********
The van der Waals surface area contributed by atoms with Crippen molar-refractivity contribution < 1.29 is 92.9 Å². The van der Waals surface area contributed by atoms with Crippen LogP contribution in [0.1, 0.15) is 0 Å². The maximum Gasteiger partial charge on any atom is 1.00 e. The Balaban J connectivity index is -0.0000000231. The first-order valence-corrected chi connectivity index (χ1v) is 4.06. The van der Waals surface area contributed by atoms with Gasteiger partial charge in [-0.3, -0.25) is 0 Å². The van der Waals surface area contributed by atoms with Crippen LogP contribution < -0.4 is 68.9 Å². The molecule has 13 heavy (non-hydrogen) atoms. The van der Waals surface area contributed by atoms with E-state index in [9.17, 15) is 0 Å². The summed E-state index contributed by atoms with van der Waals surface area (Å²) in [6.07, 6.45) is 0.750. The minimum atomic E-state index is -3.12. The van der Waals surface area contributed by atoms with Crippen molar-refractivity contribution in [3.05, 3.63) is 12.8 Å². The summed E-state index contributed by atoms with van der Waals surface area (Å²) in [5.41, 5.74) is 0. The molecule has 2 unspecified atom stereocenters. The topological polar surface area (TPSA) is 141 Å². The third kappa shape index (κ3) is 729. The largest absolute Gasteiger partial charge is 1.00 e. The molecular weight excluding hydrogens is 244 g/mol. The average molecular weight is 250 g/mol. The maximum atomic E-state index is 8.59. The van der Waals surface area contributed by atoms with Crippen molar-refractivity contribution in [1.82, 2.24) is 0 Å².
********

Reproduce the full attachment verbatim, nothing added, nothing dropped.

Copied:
The van der Waals surface area contributed by atoms with Crippen molar-refractivity contribution < 1.29 is 92.9 Å². The van der Waals surface area contributed by atoms with Crippen LogP contribution in [0.1, 0.15) is 0 Å². The maximum Gasteiger partial charge on any atom is 1.00 e. The Balaban J connectivity index is -0.0000000231. The first-order valence-corrected chi connectivity index (χ1v) is 4.06. The van der Waals surface area contributed by atoms with Gasteiger partial charge in [-0.3, -0.25) is 0 Å². The van der Waals surface area contributed by atoms with Crippen LogP contribution < -0.4 is 68.9 Å². The molecule has 13 heavy (non-hydrogen) atoms. The van der Waals surface area contributed by atoms with E-state index in [9.17, 15) is 0 Å². The summed E-state index contributed by atoms with van der Waals surface area (Å²) in [6.07, 6.45) is 0.750. The minimum atomic E-state index is -3.12. The van der Waals surface area contributed by atoms with Crippen molar-refractivity contribution in [3.05, 3.63) is 12.8 Å². The summed E-state index contributed by atoms with van der Waals surface area (Å²) in [5.41, 5.74) is 0. The molecule has 2 unspecified atom stereocenters. The topological polar surface area (TPSA) is 141 Å². The third kappa shape index (κ3) is 729. The largest absolute Gasteiger partial charge is 1.00 e. The molecular weight excluding hydrogens is 244 g/mol. The average molecular weight is 250 g/mol. The maximum atomic E-state index is 8.59. The van der Waals surface area contributed by atoms with Crippen molar-refractivity contribution in [1.82, 2.24) is 0 Å².